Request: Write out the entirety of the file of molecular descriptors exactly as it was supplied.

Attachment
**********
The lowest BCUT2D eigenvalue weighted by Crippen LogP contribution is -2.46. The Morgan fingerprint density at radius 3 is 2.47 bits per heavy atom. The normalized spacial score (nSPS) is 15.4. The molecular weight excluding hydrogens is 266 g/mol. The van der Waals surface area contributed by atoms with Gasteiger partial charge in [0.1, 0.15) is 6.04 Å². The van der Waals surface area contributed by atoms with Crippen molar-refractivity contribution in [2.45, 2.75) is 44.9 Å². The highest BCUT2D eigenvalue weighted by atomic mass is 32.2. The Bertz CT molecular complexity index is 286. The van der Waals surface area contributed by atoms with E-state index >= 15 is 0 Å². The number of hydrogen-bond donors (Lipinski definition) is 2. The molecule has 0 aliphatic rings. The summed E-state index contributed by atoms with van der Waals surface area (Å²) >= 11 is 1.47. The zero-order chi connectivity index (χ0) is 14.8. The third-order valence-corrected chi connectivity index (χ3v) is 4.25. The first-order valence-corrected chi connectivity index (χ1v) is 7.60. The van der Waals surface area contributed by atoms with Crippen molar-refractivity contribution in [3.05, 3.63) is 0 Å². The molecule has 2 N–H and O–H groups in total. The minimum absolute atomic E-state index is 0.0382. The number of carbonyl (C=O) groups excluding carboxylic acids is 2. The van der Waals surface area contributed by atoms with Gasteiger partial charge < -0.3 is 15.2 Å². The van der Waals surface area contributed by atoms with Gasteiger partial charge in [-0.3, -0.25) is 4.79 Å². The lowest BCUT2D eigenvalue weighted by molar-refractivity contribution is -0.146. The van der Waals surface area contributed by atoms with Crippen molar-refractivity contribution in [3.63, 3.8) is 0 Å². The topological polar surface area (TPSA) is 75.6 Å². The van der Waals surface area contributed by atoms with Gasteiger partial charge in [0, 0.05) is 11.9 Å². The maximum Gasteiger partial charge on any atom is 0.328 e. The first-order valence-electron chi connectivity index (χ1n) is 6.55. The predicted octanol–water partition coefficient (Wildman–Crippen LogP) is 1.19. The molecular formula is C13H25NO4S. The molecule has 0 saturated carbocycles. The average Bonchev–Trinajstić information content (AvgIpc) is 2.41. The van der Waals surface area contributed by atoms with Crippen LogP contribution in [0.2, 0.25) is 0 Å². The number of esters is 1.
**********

The lowest BCUT2D eigenvalue weighted by Crippen LogP contribution is -2.46. The Morgan fingerprint density at radius 3 is 2.47 bits per heavy atom. The normalized spacial score (nSPS) is 15.4. The molecular weight excluding hydrogens is 266 g/mol. The van der Waals surface area contributed by atoms with Gasteiger partial charge in [0.1, 0.15) is 6.04 Å². The van der Waals surface area contributed by atoms with Crippen molar-refractivity contribution in [2.45, 2.75) is 44.9 Å². The highest BCUT2D eigenvalue weighted by atomic mass is 32.2. The Bertz CT molecular complexity index is 286. The van der Waals surface area contributed by atoms with E-state index >= 15 is 0 Å². The number of hydrogen-bond donors (Lipinski definition) is 2. The molecule has 0 aliphatic rings. The summed E-state index contributed by atoms with van der Waals surface area (Å²) >= 11 is 1.47. The zero-order chi connectivity index (χ0) is 14.8. The third-order valence-corrected chi connectivity index (χ3v) is 4.25. The first-order valence-corrected chi connectivity index (χ1v) is 7.60. The van der Waals surface area contributed by atoms with Crippen molar-refractivity contribution in [3.05, 3.63) is 0 Å². The molecule has 2 N–H and O–H groups in total. The minimum absolute atomic E-state index is 0.0382. The number of carbonyl (C=O) groups excluding carboxylic acids is 2. The van der Waals surface area contributed by atoms with Gasteiger partial charge < -0.3 is 15.2 Å². The van der Waals surface area contributed by atoms with Gasteiger partial charge in [-0.3, -0.25) is 4.79 Å². The lowest BCUT2D eigenvalue weighted by molar-refractivity contribution is -0.146. The van der Waals surface area contributed by atoms with Crippen molar-refractivity contribution in [3.63, 3.8) is 0 Å². The topological polar surface area (TPSA) is 75.6 Å². The van der Waals surface area contributed by atoms with Gasteiger partial charge in [0, 0.05) is 11.9 Å². The maximum Gasteiger partial charge on any atom is 0.328 e. The first-order valence-electron chi connectivity index (χ1n) is 6.55. The predicted octanol–water partition coefficient (Wildman–Crippen LogP) is 1.19. The molecular formula is C13H25NO4S. The molecule has 0 saturated carbocycles. The average Bonchev–Trinajstić information content (AvgIpc) is 2.41. The van der Waals surface area contributed by atoms with Crippen LogP contribution in [0.2, 0.25) is 0 Å². The number of esters is 1.